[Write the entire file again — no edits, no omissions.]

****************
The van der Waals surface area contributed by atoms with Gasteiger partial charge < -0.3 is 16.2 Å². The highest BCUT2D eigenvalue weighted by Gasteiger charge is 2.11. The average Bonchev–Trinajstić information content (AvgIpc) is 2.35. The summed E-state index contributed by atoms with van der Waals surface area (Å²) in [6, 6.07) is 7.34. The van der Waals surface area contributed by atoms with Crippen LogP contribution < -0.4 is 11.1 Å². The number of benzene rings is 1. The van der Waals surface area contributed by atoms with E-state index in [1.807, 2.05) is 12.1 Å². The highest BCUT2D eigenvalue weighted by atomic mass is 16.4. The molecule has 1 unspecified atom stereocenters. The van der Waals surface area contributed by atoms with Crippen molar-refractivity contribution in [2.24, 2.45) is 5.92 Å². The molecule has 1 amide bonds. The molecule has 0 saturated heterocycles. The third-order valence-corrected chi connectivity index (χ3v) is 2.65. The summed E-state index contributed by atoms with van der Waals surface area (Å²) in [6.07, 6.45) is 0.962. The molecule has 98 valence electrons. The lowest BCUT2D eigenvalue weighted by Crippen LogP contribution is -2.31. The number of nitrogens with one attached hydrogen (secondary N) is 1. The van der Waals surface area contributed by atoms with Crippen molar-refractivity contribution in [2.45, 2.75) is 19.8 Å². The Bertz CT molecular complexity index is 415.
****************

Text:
The van der Waals surface area contributed by atoms with Gasteiger partial charge < -0.3 is 16.2 Å². The highest BCUT2D eigenvalue weighted by Gasteiger charge is 2.11. The average Bonchev–Trinajstić information content (AvgIpc) is 2.35. The summed E-state index contributed by atoms with van der Waals surface area (Å²) in [6, 6.07) is 7.34. The van der Waals surface area contributed by atoms with Crippen LogP contribution < -0.4 is 11.1 Å². The number of benzene rings is 1. The van der Waals surface area contributed by atoms with E-state index in [1.807, 2.05) is 12.1 Å². The highest BCUT2D eigenvalue weighted by atomic mass is 16.4. The molecule has 1 unspecified atom stereocenters. The van der Waals surface area contributed by atoms with Crippen molar-refractivity contribution in [2.24, 2.45) is 5.92 Å². The molecule has 1 amide bonds. The molecule has 0 saturated heterocycles. The third-order valence-corrected chi connectivity index (χ3v) is 2.65. The summed E-state index contributed by atoms with van der Waals surface area (Å²) in [6.07, 6.45) is 0.962. The molecule has 98 valence electrons. The lowest BCUT2D eigenvalue weighted by Crippen LogP contribution is -2.31. The number of nitrogens with one attached hydrogen (secondary N) is 1. The van der Waals surface area contributed by atoms with Crippen molar-refractivity contribution in [2.45, 2.75) is 19.8 Å². The Bertz CT molecular complexity index is 415.